The dollar inched higher Monday as last week’s spike in U.S. bond yields supported the currency, with sterling–battered by political headwinds–the biggest loser.
Sterling was down 0.7 percent at $1.3087, dropping away from an eight-day peak of $1.3229 scaled on Friday on better-than-expected British industry data.
The Sunday Times reported that 40 members of parliament from British Prime Minister Theresa May’s Conservative Party have agreed to sign a letter of no-confidence in her.
That is eight short of the number needed to trigger a leadership contest, through which May could be forced from office.
“The political news over the weekend show that her position is coming under increasing pressure and currency markets are reacting to that,” said Alvin Tan, an FX strategist at Societe Generale in London, who recommends holding euros against sterling.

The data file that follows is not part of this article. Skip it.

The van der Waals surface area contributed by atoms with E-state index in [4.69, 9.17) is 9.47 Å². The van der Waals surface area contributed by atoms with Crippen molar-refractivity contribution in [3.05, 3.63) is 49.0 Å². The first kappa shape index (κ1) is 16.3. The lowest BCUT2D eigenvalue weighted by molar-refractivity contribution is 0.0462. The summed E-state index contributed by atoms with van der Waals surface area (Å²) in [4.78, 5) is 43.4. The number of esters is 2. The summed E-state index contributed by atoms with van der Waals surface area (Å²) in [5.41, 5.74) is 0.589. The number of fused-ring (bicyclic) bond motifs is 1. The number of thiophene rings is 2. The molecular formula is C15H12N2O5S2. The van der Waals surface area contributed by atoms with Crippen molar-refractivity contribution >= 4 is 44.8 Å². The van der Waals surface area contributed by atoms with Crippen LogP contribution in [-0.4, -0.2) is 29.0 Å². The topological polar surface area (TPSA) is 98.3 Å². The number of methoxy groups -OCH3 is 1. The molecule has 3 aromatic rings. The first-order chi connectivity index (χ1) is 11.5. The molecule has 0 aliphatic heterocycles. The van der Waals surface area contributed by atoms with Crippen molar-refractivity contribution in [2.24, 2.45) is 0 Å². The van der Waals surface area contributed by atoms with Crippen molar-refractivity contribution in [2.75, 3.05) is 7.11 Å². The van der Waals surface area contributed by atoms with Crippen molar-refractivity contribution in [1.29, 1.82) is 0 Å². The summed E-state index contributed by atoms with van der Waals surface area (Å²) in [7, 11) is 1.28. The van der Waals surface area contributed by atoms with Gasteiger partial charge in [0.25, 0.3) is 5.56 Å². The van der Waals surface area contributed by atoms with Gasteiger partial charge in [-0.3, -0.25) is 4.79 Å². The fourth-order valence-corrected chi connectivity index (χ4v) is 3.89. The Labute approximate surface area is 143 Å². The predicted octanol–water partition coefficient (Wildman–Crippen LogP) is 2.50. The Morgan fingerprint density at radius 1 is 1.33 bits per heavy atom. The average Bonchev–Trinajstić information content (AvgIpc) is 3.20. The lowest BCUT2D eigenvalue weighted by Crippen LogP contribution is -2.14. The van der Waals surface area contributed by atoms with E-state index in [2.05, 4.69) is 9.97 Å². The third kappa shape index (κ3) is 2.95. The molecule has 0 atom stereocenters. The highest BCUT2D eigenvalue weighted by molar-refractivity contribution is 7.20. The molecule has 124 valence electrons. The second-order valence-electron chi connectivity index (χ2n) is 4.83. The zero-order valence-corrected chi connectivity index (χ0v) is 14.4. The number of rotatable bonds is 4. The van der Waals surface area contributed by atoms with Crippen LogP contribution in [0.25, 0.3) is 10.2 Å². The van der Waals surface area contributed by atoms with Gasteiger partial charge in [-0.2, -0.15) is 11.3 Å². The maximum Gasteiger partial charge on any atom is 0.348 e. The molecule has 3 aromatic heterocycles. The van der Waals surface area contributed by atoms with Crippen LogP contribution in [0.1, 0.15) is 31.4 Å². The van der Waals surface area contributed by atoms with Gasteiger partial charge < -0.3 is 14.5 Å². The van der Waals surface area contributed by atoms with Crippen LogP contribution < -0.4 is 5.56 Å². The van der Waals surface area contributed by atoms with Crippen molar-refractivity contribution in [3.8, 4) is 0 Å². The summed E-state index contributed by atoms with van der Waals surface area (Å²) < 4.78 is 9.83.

The newspaper report lifted implied currency volatility on sterling–market gauges to predict price movements for currencies–from recent lows even as FX options market data showed positions were evenly balanced.
Currency strategists predict further pain for the pound.
Morgan Stanley strategists said in a note that sterling was trading 2 percent above levels that 10-year differentials between UK and U.S. yields suggested, while positioning data showed leveraged investors were still net long sterling assets.
The dollar index against a basket of six major currencies was 0.25 percent higher at 94.617, following a 6-basis-point rise in long-term U.S. Treasury yields on Friday.
The index ended the previous week with a loss of 0.6 percent amid investor disappointment that a proposed U.S. corporate tax cut could be delayed to 2019.
Spreads between ten-year U.S. and German bond yields were trading at 198 basis points, not far from a six-month high of 204 basis points hit in late October.